Eye For Film >> Movies >> Ghost Of Mae Nak (2005) Film Review
British-directed Thai horror films seem somewhat like buses: you wait ages for one, then two arrive at once. Perhaps inevitably there was then something of a dispute the makers of P and Ghost Of Mae Nak as to who was first – albeit with the latter's writer-director-cinematographer Mark Duffield also reminding us that the first Brit to direct film in Thailand actually did so in the silent era.
In truth, however, the two films are very different.
The lower-budgeted P attempted to be both an exploitation film and a commentary on sexual exploitation in Bangkok's red light district. While undoubtedly well-intentioned, it, unsurprisingly, suffered from a somewhat confused message and, indeed, drew criticism from the Thai authorities for presenting the wrong images of their country.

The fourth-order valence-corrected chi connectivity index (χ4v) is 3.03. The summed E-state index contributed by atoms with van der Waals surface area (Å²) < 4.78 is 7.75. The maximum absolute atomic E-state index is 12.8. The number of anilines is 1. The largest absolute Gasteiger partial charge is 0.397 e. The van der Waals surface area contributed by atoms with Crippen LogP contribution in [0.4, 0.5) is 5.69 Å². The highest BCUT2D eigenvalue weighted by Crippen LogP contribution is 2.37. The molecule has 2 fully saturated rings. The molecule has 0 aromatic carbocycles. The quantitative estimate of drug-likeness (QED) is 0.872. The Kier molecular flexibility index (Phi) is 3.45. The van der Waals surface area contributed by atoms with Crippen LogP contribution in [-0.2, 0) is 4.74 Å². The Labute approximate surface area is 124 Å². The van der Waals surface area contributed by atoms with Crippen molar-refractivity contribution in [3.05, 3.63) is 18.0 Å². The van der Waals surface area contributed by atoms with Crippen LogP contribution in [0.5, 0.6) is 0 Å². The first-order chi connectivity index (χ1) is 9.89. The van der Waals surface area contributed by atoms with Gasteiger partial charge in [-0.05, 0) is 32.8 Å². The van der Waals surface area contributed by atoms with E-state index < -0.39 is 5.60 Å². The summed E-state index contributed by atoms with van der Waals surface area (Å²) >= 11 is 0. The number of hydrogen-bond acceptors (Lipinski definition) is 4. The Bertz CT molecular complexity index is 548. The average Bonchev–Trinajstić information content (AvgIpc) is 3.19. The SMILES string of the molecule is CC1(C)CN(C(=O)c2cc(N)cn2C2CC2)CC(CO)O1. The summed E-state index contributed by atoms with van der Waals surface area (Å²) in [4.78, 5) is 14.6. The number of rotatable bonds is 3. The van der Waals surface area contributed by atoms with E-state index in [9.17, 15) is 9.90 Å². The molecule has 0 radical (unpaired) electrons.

A better-resourced film, with a slicker Hollywood style/J-Horror approach, Ghost of Mae Nak simultaneously sets its sights lower and higher.
Mak (Siwat Chotchaicharin) and Nak (Pataratida Pacharawirapong), are in love and about to be married. Looking for a house, they find one going for a bargain price and, caring nothing for its past history nor tales of evil spirits make a purchase they [em]may[/em] live to regret.
For though a series of coincidences, the ghost of Mae Nak (Porntip Papanai) – think black-toothed Thai variant on the now-standard white-skin, black-hair J- or K-horror type – returns to the world and promptly takes Mak to be her own long-dead love...
This is content to be a genre film, while presenting Bangkok as a modern city, self-consciously avoiding the usual sex-tourist stereotypes. Yet, paradoxically this representation also serves to make it more accessible to western audiences than P, insofar as the concerns of its young, middle-class protagonists are universalised.Reviewed on: 11 Apr 2007
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